The derailment and wreck of the Granville Paris Express was on October 22, 1895, after it overran a buffer stop and crashed through a (2 ft) thick wall, shot across an outside terrace and plummeted (30 ft) onto the street below, where it ended up as seen in the photos. Amazingly only two of the 131 passengers and two conductors sustained injuries.
The Prohibition Era (1920 to 1933) was the result of the 18th Amendment and enacted by the Volstead Act. During the Prohibition Era, the manufacture and sale of alcohol was banned. This was viewed as the solution to the nation’s poverty, crime, violence, abuse towards women and children and other problems. However, it created more violence and crime due to the rise of the mafia and organized crime, untaxed alcohol, political corruption, and underground commerce. It was repealed by the 21st Amendment because the ‘Noble Experiment’ simply did not work.
Technical Sergeant William E. Thomas and Private First Class Joseph Jackson got creative in their mission on March 10, 1945 – Easter morning. With the words “EASTER EGGS FOR HITLER” and “HAPPY EASTER ADOLPH” written on the artillery shells, these two U.S. Army soldiers were not shy in declaring their intent to kill Hitler and bring down the Nazi Regime.
An American corporal aims a Colt M1895 atop a Sri Lankan elephant. The reason why the corporal is atop the elephant is a mystery but elephants were never a weapons platform adopted by the US Army. It’s probably a publicity picture, not something the army would actually try to employ. The elephant would not respond well to the sound of that machine gun a few inches from his ears.
Named for President Hoover, the Hoover Dam’s construction started in April 1931 and was completed in March 1936. In total, 21,000 men labored on the dam, and the average total payroll was $500,000 per month. The Hoover Dam is 726 ft. tall. That is 171 ft. taller than the Washington Monument in Washington D.C. At its base, Hoover Dam is as thick as two football fields measured end-to-end.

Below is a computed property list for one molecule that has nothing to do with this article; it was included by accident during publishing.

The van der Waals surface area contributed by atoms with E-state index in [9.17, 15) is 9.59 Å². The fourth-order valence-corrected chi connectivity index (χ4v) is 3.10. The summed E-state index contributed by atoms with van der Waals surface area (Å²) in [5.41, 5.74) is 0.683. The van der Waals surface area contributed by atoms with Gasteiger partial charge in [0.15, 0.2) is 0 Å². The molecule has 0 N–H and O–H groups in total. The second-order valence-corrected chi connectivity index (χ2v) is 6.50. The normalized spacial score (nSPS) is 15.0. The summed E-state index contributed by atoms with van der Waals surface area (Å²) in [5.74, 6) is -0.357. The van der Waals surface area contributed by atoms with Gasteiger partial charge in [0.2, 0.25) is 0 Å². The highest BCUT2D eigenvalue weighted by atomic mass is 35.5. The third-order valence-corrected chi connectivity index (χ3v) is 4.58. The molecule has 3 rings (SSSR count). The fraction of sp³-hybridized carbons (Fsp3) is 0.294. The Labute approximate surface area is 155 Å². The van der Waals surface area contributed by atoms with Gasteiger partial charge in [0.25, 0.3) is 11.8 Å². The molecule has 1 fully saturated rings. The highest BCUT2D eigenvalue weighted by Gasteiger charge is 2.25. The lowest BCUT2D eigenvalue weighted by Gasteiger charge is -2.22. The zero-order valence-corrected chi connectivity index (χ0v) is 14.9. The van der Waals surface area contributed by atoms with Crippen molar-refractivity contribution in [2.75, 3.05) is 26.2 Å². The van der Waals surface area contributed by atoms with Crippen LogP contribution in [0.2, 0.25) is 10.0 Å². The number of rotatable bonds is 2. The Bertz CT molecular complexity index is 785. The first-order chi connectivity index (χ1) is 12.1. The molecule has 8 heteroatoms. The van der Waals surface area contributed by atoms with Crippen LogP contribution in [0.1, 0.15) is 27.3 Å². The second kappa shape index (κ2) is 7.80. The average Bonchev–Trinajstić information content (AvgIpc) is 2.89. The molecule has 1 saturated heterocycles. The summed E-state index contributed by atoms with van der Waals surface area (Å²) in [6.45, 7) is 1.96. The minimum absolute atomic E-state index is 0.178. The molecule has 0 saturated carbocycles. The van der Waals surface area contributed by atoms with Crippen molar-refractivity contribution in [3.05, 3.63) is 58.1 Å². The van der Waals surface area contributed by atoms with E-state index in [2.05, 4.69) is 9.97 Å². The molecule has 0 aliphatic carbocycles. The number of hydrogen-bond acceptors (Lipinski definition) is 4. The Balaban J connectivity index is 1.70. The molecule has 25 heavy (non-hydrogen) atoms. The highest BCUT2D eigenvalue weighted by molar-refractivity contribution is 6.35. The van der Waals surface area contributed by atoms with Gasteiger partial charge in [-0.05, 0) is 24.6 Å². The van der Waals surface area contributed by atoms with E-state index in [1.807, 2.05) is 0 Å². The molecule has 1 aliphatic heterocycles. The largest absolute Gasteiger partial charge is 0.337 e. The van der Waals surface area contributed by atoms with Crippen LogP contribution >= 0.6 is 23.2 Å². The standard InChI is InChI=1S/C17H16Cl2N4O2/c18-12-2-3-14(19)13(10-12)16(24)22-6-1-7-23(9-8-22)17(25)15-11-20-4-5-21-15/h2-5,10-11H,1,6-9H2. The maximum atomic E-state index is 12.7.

V-Day stands for Victory Day, the day Nazi Regime officially surrendered to US forces. It was “the celebration heard around the world.” However, WWII was not over yet as we now faced the brutal Imperial Army of Japan.
An American soldier replaces an “Adolph Hitler St.” sign with “Roosevelt Blvd.” sign in Berlin, Germany, 1945.
On June 6, 1944, more than 160,000 Allied troops landed on the beaches of Normandy, France to fight the Nazi Regime. Gen. Dwight D. Eisenhower called the operation a crusade in which, “we will accept nothing less than full victory.” More than 5,000 Ships and 13,000 aircraft were deployed on D-Day, resulting in a foot-hold by the Allies in Europe, allowing them to start the slow trek across the continent to face enemy troops. More than 9,000 Allied Soldiers were killed or wounded.
In a surprise military attack by Japan’s Imperial Army on December 7, 1941, at 7:48 a.m.. the Hawaiian military base at Pearl Harbor was bombed, killing 2,500 Americans and wounding 1,700 more. The next day, America declared war on Japan and cemented our involvement in WWII.
The First Transcontinental Railroad in the United States was built in the 1860s, linking the well-developed railway network of the Eastern coast with rapidly growing California. The main line was officially completed on May 10, 1869. The vast number of people who traveled the line, and the network that followed, set the USA on the path to economic abundance. It also ended the centuries-old way of life of the Native Americans and greatly altered the environment.
Soldiers had to wear respirator gas masks during WWI. While under chlorine gas attacks, soldiers were instructed to urinate on their masks in order to more effectively combat the gas. However if for some reason they did not have a mask on hand, they were told to urinate on a piece of cloth and cover their face in it. Water also worked but was less effective.
Kathrine Switzer became the first woman to run in and complete the male-only Boston Marathon in 1967 amidst angry protesters that grabbed at her and tried to push her off the path.
The punt gun was used in the 19th century and early part of the 20th century. Its main use was to destroy waterfowl in large amounts, up to 90 birds at once. The bullets were made of lead and weighed one pound each.
NPR’s Robert Krulwich describes this tragedy: “So there’s a cosmonaut up in space, circling the globe, convinced he will never make it back to Earth; he’s on the phone with Alexei Kosygin – then a high official of the Soviet Union – who is crying because he, too, thinks the cosmonaut will die. The space vehicle is shoddily constructed, running dangerously low on fuel; its parachutes – though no one knows this – won’t work and the cosmonaut, Vladimir Komarov, is about to, literally, crash full speed into Earth, his body turning molten on impact. As he heads to his doom, U.S. listening posts in Turkey hear him crying in rage, “cursing the people who had put him inside a botched spaceship.”
Evelyn McHale, jumped from the Empire State Buildings 86th floor observatory to her death where she lays atop a limousine.